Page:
In situations where a child is eligible for both California Children's Services (CCS) and the Department of Developmental Services' (DDS) Early Start program, the primary referral is to CCS if diagnosis or treatment for a CCS-eligible condition is the primary concern. The primary care physician (PCP) must notify CCS and the local Regional Center simultaneously if both medical and DDS Early Start program intervention services are indicated.
Referrals to the local Department of Developmental Services (DDS) Early Start program are made through the local Regional Centers.
Federal law requires that primary care physicians (PCPs) refer children under age three identified as potentially requiring developmental intervention services for evaluation within two business days of determining the need for services. Health Net may provide either written or telephone referrals to the local Regional Center, education agency, or other locally designated agency.
Providers must provide the following services and information to the DDS Early Start program with each referral:
- Initial physical evaluations
- A comprehensive physical examination and assessment for congenital abnormalities and treatable medical conditions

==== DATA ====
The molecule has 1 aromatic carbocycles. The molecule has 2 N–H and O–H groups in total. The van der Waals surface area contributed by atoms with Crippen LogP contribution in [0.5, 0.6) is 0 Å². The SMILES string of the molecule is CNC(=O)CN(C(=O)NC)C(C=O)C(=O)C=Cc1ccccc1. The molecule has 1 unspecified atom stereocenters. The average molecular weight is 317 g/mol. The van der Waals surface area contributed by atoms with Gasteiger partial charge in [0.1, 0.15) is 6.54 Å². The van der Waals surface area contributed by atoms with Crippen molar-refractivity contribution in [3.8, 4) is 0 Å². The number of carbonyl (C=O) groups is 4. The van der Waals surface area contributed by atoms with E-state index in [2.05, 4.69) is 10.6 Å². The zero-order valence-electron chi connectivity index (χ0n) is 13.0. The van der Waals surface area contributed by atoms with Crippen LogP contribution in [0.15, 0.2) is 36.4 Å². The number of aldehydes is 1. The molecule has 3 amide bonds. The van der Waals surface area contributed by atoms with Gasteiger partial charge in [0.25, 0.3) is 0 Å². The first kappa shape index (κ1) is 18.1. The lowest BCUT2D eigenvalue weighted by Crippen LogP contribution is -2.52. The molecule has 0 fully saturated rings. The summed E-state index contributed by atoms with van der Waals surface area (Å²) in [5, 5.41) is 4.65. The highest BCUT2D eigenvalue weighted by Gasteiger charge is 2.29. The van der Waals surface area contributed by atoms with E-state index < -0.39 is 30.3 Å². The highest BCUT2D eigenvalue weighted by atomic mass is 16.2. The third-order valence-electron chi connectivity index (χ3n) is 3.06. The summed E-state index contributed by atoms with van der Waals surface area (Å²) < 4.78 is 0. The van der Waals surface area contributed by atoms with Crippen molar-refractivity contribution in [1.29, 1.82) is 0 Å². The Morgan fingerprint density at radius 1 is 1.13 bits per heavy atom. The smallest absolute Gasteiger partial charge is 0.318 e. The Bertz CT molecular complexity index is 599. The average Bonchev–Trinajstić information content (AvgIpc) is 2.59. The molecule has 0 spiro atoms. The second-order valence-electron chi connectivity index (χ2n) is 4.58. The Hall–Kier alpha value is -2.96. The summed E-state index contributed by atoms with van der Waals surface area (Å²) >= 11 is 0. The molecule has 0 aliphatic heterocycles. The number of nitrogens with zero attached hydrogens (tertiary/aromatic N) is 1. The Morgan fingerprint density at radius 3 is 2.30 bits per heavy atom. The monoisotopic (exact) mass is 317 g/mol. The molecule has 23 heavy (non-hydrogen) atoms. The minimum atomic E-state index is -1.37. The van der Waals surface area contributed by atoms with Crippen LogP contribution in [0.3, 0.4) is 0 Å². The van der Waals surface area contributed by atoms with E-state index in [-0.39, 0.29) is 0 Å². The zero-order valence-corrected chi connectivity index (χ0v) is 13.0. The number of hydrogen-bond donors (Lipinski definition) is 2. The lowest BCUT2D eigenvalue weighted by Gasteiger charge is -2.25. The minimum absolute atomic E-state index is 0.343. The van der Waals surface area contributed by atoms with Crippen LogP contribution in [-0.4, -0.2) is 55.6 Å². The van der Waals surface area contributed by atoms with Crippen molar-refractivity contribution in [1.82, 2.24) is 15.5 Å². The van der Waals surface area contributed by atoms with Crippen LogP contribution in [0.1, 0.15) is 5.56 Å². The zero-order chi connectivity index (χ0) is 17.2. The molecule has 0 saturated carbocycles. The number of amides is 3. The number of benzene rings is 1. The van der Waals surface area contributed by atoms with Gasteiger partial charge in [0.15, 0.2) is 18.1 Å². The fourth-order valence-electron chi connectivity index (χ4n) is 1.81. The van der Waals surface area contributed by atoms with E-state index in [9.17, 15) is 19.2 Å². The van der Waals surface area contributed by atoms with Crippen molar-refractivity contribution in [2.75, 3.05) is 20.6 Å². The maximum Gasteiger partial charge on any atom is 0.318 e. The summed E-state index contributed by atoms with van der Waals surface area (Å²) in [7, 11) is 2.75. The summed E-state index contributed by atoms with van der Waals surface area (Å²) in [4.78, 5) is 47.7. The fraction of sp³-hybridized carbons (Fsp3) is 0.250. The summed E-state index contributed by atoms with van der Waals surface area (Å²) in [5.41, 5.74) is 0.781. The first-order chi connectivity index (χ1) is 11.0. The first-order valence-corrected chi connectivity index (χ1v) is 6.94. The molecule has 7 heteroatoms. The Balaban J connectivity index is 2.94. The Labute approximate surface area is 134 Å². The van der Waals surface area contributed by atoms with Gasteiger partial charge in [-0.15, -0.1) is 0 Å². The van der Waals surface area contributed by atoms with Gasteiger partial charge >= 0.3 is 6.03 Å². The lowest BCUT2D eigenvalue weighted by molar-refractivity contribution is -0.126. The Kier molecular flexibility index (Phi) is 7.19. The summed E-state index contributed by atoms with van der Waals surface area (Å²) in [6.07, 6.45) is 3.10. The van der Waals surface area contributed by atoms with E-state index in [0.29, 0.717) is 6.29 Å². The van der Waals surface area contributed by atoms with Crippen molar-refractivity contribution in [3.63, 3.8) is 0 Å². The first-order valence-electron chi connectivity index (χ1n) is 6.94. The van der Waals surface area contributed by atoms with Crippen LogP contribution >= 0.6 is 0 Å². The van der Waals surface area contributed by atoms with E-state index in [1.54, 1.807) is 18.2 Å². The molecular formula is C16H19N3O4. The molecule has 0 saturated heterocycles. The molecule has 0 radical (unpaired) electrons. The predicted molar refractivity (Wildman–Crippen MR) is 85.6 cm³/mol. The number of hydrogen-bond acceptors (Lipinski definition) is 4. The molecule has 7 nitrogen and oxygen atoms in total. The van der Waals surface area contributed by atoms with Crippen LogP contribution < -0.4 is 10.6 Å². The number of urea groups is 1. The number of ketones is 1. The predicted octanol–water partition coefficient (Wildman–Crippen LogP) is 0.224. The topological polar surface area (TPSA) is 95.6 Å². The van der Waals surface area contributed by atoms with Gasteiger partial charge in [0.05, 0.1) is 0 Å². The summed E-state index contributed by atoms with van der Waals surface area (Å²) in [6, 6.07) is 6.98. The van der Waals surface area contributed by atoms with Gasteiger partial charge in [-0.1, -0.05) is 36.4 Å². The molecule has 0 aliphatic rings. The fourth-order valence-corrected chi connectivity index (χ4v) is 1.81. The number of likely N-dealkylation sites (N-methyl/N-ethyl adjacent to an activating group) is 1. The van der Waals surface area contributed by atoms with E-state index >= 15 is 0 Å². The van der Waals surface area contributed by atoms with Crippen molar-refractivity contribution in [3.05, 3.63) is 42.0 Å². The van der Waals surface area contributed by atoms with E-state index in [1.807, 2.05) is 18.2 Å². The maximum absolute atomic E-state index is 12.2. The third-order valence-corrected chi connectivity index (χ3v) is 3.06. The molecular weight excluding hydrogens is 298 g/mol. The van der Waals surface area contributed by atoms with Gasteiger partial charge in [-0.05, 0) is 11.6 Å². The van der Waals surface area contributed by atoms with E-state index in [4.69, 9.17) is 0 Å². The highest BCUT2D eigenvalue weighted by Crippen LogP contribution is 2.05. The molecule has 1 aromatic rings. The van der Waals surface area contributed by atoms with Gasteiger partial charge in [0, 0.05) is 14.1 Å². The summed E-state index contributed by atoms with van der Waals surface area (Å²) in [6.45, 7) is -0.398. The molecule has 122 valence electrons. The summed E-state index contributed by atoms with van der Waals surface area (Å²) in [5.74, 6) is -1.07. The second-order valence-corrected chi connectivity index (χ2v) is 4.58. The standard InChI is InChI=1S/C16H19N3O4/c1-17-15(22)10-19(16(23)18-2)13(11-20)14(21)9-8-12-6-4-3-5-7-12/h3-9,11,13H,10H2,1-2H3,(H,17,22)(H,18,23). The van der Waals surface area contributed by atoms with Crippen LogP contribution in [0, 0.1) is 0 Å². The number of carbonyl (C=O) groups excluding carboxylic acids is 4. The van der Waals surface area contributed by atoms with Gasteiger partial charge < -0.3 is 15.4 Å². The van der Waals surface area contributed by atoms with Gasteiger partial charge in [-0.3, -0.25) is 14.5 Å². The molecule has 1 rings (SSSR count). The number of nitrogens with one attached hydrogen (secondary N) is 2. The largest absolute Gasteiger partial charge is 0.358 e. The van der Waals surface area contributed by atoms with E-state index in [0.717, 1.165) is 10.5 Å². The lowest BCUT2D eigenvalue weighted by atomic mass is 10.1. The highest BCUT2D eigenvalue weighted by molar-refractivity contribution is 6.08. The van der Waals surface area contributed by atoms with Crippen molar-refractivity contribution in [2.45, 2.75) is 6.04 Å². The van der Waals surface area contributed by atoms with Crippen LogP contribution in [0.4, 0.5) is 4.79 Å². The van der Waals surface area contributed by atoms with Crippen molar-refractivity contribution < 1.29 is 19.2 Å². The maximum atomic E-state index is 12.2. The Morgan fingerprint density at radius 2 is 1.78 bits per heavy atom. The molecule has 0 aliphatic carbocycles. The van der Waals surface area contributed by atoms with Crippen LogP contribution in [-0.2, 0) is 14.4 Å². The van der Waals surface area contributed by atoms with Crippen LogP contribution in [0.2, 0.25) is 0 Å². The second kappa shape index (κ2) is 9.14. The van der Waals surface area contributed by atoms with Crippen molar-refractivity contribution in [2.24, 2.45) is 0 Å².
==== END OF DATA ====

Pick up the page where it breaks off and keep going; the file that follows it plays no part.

- A review of the mother's prenatal and perinatal course to identify biomedical or environmental risks
- Follow-up of newborn screening tests to assure normal values or initiate treatment
- Developmental screening
- Provide developmental and behavioral assessment (using Child Health and Disability Prevention (CHDP) program; Early and Periodic Screening, Diagnosis, and Treatment (EPSDT); American Academy of Pediatrics (AAP) standards; or a combination). Detection of hearing or visual sensory deficits or early developmental problems are of significant interest
- Primary preventive and pediatric care, referrals for special consultations, and therapy services
- Periodic, comprehensive physical examinations
- Anticipatory parental guidance (for example, health education and injury prevention advice)
- Immunizations, lead screening and hematocrit
- Monitoring of nutrition status
- Diagnosis and, if possible, etiology
- Complete family history, including prenatal course and genetic pedigree
- Comprehensive medical evaluation to determine underlying causes (including genetic conditions) and any chromosome or metabolic tests performed